• Genetic predisposition - Certain ethnic groups are more likely to develop a form of urinary incontinence as they have a smaller amount of urethral muscle. Afro-Caribbeans are thought to have the lowest risk of developing urinary incontinence because of this.

  • Pregnancy and vaginal childbirth - Even uncomplicated pregnancy and childbirth (even caesareans) weaken your pelvic floor. It is very common for women to suffer from a degree of incontinence due to the damage that occurs to the pelvic floor from the weight of the baby and the hormones the body produces to relax and loosen the muscles in preparation for labour. The risk of developing a form of incontinence increases with a larger baby (over 4000 g), complicated vaginal delivery (where forceps or a vacuum where used) and multiple births. You can suffer from a sphincter or perineum tear, and your bladder and urethra can receive direct trauma.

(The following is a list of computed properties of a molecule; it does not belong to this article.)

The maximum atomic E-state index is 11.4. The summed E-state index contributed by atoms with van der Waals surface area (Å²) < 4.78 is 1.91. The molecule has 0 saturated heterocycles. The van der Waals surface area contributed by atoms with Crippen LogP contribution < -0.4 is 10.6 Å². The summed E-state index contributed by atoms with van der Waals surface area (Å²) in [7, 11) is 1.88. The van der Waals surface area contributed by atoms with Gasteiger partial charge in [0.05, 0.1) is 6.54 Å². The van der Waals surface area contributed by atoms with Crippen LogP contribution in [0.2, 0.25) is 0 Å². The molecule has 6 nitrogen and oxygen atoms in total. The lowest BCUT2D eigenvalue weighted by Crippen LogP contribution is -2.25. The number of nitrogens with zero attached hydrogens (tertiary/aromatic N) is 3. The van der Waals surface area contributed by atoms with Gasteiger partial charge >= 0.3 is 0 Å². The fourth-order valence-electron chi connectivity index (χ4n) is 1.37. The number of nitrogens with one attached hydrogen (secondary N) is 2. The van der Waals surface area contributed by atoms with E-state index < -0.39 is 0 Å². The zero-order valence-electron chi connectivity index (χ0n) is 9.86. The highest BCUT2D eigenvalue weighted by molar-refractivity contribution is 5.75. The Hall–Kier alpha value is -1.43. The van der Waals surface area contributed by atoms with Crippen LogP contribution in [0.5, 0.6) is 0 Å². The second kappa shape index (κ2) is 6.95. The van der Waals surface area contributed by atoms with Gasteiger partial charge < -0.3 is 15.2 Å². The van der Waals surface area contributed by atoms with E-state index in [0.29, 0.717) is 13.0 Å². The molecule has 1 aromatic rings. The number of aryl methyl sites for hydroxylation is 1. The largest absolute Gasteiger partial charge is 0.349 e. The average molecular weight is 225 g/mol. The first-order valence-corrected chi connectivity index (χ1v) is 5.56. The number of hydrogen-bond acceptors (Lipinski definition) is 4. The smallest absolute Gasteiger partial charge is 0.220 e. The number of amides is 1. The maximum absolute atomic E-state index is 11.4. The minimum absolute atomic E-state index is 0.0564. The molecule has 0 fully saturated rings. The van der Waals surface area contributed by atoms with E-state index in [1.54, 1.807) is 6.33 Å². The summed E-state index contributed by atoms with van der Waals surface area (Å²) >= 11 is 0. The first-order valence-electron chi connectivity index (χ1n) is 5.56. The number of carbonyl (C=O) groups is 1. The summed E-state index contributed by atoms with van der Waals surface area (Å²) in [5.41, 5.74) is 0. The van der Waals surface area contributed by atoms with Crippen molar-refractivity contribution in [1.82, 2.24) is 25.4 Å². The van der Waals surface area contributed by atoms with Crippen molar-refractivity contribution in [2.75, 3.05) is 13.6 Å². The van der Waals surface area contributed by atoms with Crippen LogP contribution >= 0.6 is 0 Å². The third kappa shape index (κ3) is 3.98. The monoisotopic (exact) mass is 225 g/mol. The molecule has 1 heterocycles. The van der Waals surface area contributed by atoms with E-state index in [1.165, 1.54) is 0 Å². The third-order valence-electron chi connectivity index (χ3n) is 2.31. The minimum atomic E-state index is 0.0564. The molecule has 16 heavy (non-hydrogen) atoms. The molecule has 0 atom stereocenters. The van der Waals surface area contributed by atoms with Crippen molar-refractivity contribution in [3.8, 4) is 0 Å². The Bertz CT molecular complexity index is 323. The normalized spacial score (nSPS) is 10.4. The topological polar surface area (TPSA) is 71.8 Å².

• Age - Your muscles become weaker with age. Your urethra and sphincter muscles will no longer contract as tightly, allowing leaks to occur. In women, the hormonal change associated with menopause can be a further factor affecting muscle strength.

  • Pelvic surgery - Any surgery that you undergo in the pelvis and lower abdomen, can cause nerve damage to the organs and tissue that are required for the normal storage and passing of urine and faeces. Your pelvic floor muscles can become temporarily bruised and sore, or suffer lasting damage. The surgery can even inadvertently alter the position of the organs.